A time capsule first put into a cornerstone at then-Central Park Presbyterian Church saw the light of day for the first time in 116 years on Saturday.
Inside the capsule were several newspapers including advertising the 1904 St. Louis World’s Fair, a series of portraits of former church members, an alphabetical list of the church’s original charter members, photographs of downtown businessman William Waterhouse — a key player in expanding the Cedar Rapids downtown during the 1800s — and a photo of the original structure of the church.
“It looks like we have some things in here that will fill the gaps in local history,” Cedar Rapids Historian Mark Stoffer Hunter.
“That’s exciting because you can look up newspaper archives and certain publications, but I know some of these publications here have never been seen before. It’s a very quick way to understand more about the community in Cedar Rapids, beyond just the church itself.”
The Cedar Rapids City Council in June designated the church, at 1700 B Ave. N.E., as local historic landmark, marking the end of a nearly two-year process for Stoffer Hunter and members of the Friends of Cedar Rapids Preservation to have the church recognized.
The designation offers added safeguards from demolition and unlocks grant funding to do upkeep and maintenance, Stoffer Hunter said.
About a dozen people, all masked due the coronavirus pandemic, met to open the capsule on Saturday. That coincided with July 25, 1904, when cornerstone was laid on the new brick and stone Central Park Presbyterian Church building.
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According to a Cedar Rapids Gazette report of the initial time capsule ceremony, hundreds of people attended the initial ceremony.
The church’s Central Park namesake hearkens back to when area was fairgrounds — the Iowa State Fair was held there four times, between 1871 and 1879.
In 1880, William Waterhouse started a small Presbyterian Sunday school mission program, which was moved to the church’s current location at 1700 B Ave. N.E. in 1889 and called the Hope Mission Union. Mission of Hope Cedar Rapids Executive Director Kim Reem said when her organization first moved into the former Central Park Presbyterian Church building in 2002, she didn’t know the names would share such an uncanny similarity.
The B Avenue NE Historic District, of which the church is a part, was listed in 2013 on the National Register of Historic Places, the first new historic district in Cedar Rapids in years.
Stoffer Hunter said he hopes further investigation of what was in the time capsule finds more information on Grant Wood, the Iowa artist who grew up in and spent much of his time in Cedar Rapids. Wood was 13 when the new church opened in December 1904, and he’s recorded to have been baptized at the church, Stoffer Hunter said.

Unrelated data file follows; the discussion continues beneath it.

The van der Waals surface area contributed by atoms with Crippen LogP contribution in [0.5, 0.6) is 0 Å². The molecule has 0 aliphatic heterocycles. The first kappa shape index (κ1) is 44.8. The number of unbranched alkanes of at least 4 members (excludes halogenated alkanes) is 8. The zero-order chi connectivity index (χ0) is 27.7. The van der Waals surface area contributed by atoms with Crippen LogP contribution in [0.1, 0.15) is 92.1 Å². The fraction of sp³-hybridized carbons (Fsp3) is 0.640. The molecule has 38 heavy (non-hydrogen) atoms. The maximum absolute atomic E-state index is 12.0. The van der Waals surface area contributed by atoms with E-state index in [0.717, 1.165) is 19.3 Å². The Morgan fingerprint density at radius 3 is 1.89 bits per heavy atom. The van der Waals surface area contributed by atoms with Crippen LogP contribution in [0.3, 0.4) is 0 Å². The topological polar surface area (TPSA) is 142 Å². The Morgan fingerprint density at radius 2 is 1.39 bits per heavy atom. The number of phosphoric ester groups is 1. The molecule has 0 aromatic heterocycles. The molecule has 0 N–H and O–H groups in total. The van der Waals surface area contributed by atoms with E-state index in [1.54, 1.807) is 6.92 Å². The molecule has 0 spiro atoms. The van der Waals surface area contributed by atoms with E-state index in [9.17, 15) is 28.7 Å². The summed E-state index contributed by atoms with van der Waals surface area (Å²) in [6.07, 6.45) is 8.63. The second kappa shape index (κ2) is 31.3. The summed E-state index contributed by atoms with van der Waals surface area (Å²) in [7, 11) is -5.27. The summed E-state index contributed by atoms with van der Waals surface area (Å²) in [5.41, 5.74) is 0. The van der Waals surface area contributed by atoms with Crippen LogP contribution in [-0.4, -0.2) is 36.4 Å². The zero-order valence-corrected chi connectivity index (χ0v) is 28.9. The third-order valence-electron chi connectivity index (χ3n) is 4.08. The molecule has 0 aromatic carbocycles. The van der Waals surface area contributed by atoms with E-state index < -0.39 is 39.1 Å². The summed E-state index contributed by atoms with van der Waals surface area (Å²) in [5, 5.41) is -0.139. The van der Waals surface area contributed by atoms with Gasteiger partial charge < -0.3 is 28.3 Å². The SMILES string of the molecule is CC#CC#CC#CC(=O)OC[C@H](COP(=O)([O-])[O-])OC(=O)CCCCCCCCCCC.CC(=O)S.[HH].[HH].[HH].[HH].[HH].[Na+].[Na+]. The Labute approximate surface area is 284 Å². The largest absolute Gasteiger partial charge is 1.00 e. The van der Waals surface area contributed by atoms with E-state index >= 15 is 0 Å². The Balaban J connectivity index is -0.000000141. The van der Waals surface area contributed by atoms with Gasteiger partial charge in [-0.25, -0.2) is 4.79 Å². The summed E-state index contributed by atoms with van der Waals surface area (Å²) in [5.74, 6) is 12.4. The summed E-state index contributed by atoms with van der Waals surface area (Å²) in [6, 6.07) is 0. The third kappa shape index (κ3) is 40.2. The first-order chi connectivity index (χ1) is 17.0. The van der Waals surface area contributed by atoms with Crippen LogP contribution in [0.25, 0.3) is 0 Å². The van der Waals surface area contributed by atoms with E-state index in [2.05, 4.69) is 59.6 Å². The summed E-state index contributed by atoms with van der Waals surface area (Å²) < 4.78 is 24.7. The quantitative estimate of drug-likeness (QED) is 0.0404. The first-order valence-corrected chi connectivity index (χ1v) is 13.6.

Stories passed through word-of-mouth claim Wood was known to leave services early at times — saying he had to leave to tend the Lord’s cows. The Lords — according to local folklore — were Wood’s employers.
“Like a lot of people who become famous later in life, there’s not always a lot about their life before that ... To get a little more detail on his social life, what he did here at church just opens up an international interest story,” Hunter Stoffer said.
Stoffer Hunter said now that they’ve opened the capsule, they’ll scan the documents, photograph them and make them available for viewing — though it hasn’t yet been decided how exactly how the documents would be made available.
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Stoffer Hunter said there likely are hundreds more time capsules in and around the Cedar Rapids area. If there’s a cornerstone on a building with a date on it, a capsule is likely there.
One of the reasons the documents from the Presbyterian Church’s time capsule were in pristine condition was that the capsule was laid in the cornerstone — not buried in the ground, which Stoffer Hunter said often is found to contain a soggy ball of paper instead of carefully preserved historic documents.
Charles Potter, of Muscatine, attended the time capsule opening after not having set foot in the building since 2008.
Potter played organ for the Central Park Presbyterian Church for 30 years. He noted a photograph of the 1889 church as particularly special.
“This is really a homecoming for me, especially on the day of opening this time capsule,” he said.
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